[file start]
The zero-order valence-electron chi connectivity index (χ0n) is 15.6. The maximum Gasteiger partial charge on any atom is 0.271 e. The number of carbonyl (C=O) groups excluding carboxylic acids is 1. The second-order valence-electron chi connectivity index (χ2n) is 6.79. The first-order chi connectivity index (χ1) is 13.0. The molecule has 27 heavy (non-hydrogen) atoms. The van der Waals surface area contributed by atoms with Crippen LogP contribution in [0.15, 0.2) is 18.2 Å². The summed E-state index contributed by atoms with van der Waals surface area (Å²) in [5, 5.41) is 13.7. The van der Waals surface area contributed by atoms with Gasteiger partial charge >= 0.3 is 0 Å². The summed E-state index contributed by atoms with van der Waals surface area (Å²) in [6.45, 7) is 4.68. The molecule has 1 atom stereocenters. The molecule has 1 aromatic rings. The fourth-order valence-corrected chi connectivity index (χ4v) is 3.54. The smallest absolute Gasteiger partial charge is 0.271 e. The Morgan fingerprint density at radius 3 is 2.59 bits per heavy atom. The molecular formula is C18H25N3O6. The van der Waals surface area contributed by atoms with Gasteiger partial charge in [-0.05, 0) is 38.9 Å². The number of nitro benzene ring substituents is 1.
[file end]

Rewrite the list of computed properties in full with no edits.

The zero-order valence-electron chi connectivity index (χ0n) is 15.6. The maximum Gasteiger partial charge on any atom is 0.271 e. The number of carbonyl (C=O) groups excluding carboxylic acids is 1. The second-order valence-electron chi connectivity index (χ2n) is 6.79. The first-order chi connectivity index (χ1) is 13.0. The molecule has 27 heavy (non-hydrogen) atoms. The van der Waals surface area contributed by atoms with Crippen LogP contribution in [0.15, 0.2) is 18.2 Å². The summed E-state index contributed by atoms with van der Waals surface area (Å²) in [5, 5.41) is 13.7. The van der Waals surface area contributed by atoms with Gasteiger partial charge >= 0.3 is 0 Å². The summed E-state index contributed by atoms with van der Waals surface area (Å²) in [6.45, 7) is 4.68. The molecule has 1 atom stereocenters. The molecule has 1 aromatic rings. The fourth-order valence-corrected chi connectivity index (χ4v) is 3.54. The smallest absolute Gasteiger partial charge is 0.271 e. The Morgan fingerprint density at radius 3 is 2.59 bits per heavy atom. The molecular formula is C18H25N3O6. The van der Waals surface area contributed by atoms with Gasteiger partial charge in [-0.05, 0) is 38.9 Å². The number of nitro benzene ring substituents is 1.